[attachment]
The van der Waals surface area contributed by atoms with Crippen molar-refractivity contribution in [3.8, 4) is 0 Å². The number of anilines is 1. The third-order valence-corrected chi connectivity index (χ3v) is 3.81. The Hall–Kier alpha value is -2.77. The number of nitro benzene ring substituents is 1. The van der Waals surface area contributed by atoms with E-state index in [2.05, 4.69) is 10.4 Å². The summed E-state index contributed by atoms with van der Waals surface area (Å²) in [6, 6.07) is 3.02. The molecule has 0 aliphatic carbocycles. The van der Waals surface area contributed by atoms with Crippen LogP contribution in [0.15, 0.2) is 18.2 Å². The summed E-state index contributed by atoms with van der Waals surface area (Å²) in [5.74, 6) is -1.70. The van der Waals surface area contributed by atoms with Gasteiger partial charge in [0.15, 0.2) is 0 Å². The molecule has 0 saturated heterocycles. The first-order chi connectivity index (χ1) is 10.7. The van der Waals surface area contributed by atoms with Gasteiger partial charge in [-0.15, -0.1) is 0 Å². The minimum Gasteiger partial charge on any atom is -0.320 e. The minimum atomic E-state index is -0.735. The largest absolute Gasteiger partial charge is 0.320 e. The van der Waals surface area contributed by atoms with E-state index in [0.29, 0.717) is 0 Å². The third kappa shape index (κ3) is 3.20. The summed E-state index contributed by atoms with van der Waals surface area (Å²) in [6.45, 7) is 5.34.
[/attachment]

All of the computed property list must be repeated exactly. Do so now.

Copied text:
The van der Waals surface area contributed by atoms with Crippen molar-refractivity contribution in [3.8, 4) is 0 Å². The number of anilines is 1. The third-order valence-corrected chi connectivity index (χ3v) is 3.81. The Hall–Kier alpha value is -2.77. The number of nitro benzene ring substituents is 1. The van der Waals surface area contributed by atoms with E-state index in [2.05, 4.69) is 10.4 Å². The summed E-state index contributed by atoms with van der Waals surface area (Å²) in [6, 6.07) is 3.02. The molecule has 0 aliphatic carbocycles. The van der Waals surface area contributed by atoms with Crippen LogP contribution in [0.15, 0.2) is 18.2 Å². The summed E-state index contributed by atoms with van der Waals surface area (Å²) in [5.74, 6) is -1.70. The van der Waals surface area contributed by atoms with Gasteiger partial charge in [0.15, 0.2) is 0 Å². The molecule has 0 saturated heterocycles. The first-order chi connectivity index (χ1) is 10.7. The van der Waals surface area contributed by atoms with Gasteiger partial charge in [-0.15, -0.1) is 0 Å². The minimum Gasteiger partial charge on any atom is -0.320 e. The minimum atomic E-state index is -0.735. The largest absolute Gasteiger partial charge is 0.320 e. The van der Waals surface area contributed by atoms with E-state index in [0.29, 0.717) is 0 Å². The third kappa shape index (κ3) is 3.20. The summed E-state index contributed by atoms with van der Waals surface area (Å²) in [6.45, 7) is 5.34.